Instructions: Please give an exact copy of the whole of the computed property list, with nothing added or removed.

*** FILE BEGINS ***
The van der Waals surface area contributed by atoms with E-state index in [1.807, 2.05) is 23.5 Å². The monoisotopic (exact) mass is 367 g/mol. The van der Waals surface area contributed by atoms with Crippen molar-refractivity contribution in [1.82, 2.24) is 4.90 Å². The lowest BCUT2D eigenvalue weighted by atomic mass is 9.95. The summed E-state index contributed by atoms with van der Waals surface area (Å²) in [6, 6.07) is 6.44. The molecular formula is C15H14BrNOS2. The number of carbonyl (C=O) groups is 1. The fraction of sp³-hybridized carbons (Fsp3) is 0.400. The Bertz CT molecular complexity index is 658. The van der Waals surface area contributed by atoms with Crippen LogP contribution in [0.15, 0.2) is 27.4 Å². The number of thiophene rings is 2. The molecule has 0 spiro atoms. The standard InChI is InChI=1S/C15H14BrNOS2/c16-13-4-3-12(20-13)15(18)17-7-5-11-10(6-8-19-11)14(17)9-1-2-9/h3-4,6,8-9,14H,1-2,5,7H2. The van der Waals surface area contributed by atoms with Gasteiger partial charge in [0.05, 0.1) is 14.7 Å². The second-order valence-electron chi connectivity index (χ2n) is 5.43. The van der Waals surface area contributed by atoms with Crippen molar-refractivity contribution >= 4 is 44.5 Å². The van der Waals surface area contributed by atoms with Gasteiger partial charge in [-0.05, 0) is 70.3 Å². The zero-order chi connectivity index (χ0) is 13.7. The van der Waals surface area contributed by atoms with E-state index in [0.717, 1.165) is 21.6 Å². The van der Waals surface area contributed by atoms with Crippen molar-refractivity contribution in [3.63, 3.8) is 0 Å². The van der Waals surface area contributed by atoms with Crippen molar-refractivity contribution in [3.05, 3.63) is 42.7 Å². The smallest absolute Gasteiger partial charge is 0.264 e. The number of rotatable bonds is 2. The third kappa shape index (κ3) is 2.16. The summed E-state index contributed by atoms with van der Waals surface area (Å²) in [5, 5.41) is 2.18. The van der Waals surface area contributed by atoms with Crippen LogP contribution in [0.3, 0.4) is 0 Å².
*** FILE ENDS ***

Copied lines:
The van der Waals surface area contributed by atoms with E-state index in [1.807, 2.05) is 23.5 Å². The monoisotopic (exact) mass is 367 g/mol. The van der Waals surface area contributed by atoms with Crippen molar-refractivity contribution in [1.82, 2.24) is 4.90 Å². The lowest BCUT2D eigenvalue weighted by atomic mass is 9.95. The summed E-state index contributed by atoms with van der Waals surface area (Å²) in [6, 6.07) is 6.44. The molecular formula is C15H14BrNOS2. The number of carbonyl (C=O) groups is 1. The fraction of sp³-hybridized carbons (Fsp3) is 0.400. The Bertz CT molecular complexity index is 658. The van der Waals surface area contributed by atoms with Crippen LogP contribution in [0.15, 0.2) is 27.4 Å². The number of thiophene rings is 2. The molecule has 0 spiro atoms. The standard InChI is InChI=1S/C15H14BrNOS2/c16-13-4-3-12(20-13)15(18)17-7-5-11-10(6-8-19-11)14(17)9-1-2-9/h3-4,6,8-9,14H,1-2,5,7H2. The van der Waals surface area contributed by atoms with Gasteiger partial charge in [0.05, 0.1) is 14.7 Å². The second-order valence-electron chi connectivity index (χ2n) is 5.43. The van der Waals surface area contributed by atoms with Crippen molar-refractivity contribution >= 4 is 44.5 Å². The van der Waals surface area contributed by atoms with Gasteiger partial charge in [-0.05, 0) is 70.3 Å². The zero-order chi connectivity index (χ0) is 13.7. The van der Waals surface area contributed by atoms with E-state index in [0.717, 1.165) is 21.6 Å². The van der Waals surface area contributed by atoms with Crippen molar-refractivity contribution in [3.63, 3.8) is 0 Å². The van der Waals surface area contributed by atoms with Crippen molar-refractivity contribution in [3.05, 3.63) is 42.7 Å². The smallest absolute Gasteiger partial charge is 0.264 e. The number of rotatable bonds is 2. The third kappa shape index (κ3) is 2.16. The summed E-state index contributed by atoms with van der Waals surface area (Å²) in [5, 5.41) is 2.18. The van der Waals surface area contributed by atoms with Crippen LogP contribution in [0.3, 0.4) is 0 Å².